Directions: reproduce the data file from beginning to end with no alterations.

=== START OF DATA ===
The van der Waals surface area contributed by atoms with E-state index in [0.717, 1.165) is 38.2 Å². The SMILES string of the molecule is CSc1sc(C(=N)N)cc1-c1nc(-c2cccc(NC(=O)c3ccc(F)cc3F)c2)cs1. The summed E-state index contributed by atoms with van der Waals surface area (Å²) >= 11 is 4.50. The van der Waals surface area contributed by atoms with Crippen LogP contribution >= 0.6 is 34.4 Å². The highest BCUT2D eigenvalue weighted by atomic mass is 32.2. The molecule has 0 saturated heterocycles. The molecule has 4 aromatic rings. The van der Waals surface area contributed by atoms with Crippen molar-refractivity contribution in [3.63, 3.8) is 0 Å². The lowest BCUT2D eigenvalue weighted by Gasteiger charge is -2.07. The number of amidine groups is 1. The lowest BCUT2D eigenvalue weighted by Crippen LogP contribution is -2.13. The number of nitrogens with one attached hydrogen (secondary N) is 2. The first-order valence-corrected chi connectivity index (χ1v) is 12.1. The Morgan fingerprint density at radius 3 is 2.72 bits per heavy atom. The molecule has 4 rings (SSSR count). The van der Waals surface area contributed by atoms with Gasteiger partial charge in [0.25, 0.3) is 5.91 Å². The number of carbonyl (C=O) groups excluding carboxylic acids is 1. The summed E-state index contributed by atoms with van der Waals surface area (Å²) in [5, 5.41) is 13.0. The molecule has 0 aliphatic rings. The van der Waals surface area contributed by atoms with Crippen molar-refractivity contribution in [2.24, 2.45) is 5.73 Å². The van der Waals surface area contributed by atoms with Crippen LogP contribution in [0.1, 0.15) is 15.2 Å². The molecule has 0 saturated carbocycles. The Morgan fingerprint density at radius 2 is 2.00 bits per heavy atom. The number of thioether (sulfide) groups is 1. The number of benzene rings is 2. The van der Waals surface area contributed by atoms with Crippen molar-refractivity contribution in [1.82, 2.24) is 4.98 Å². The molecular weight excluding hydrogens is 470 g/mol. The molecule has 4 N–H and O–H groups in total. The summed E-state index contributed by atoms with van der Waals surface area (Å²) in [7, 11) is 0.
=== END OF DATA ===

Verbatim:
The van der Waals surface area contributed by atoms with E-state index in [0.717, 1.165) is 38.2 Å². The SMILES string of the molecule is CSc1sc(C(=N)N)cc1-c1nc(-c2cccc(NC(=O)c3ccc(F)cc3F)c2)cs1. The summed E-state index contributed by atoms with van der Waals surface area (Å²) >= 11 is 4.50. The van der Waals surface area contributed by atoms with Crippen LogP contribution >= 0.6 is 34.4 Å². The highest BCUT2D eigenvalue weighted by atomic mass is 32.2. The molecule has 0 saturated heterocycles. The molecule has 4 aromatic rings. The van der Waals surface area contributed by atoms with Crippen molar-refractivity contribution in [3.63, 3.8) is 0 Å². The lowest BCUT2D eigenvalue weighted by Gasteiger charge is -2.07. The number of amidine groups is 1. The lowest BCUT2D eigenvalue weighted by Crippen LogP contribution is -2.13. The number of nitrogens with one attached hydrogen (secondary N) is 2. The first-order valence-corrected chi connectivity index (χ1v) is 12.1. The Morgan fingerprint density at radius 3 is 2.72 bits per heavy atom. The molecule has 4 rings (SSSR count). The van der Waals surface area contributed by atoms with Gasteiger partial charge in [0.25, 0.3) is 5.91 Å². The number of carbonyl (C=O) groups excluding carboxylic acids is 1. The summed E-state index contributed by atoms with van der Waals surface area (Å²) in [5, 5.41) is 13.0. The molecule has 0 aliphatic rings. The van der Waals surface area contributed by atoms with Crippen molar-refractivity contribution in [2.24, 2.45) is 5.73 Å². The van der Waals surface area contributed by atoms with Crippen LogP contribution in [0.1, 0.15) is 15.2 Å². The molecule has 0 saturated carbocycles. The Morgan fingerprint density at radius 2 is 2.00 bits per heavy atom. The number of thioether (sulfide) groups is 1. The number of benzene rings is 2. The van der Waals surface area contributed by atoms with Crippen molar-refractivity contribution in [1.82, 2.24) is 4.98 Å². The molecular weight excluding hydrogens is 470 g/mol. The molecule has 4 N–H and O–H groups in total. The summed E-state index contributed by atoms with van der Waals surface area (Å²) in [7, 11) is 0.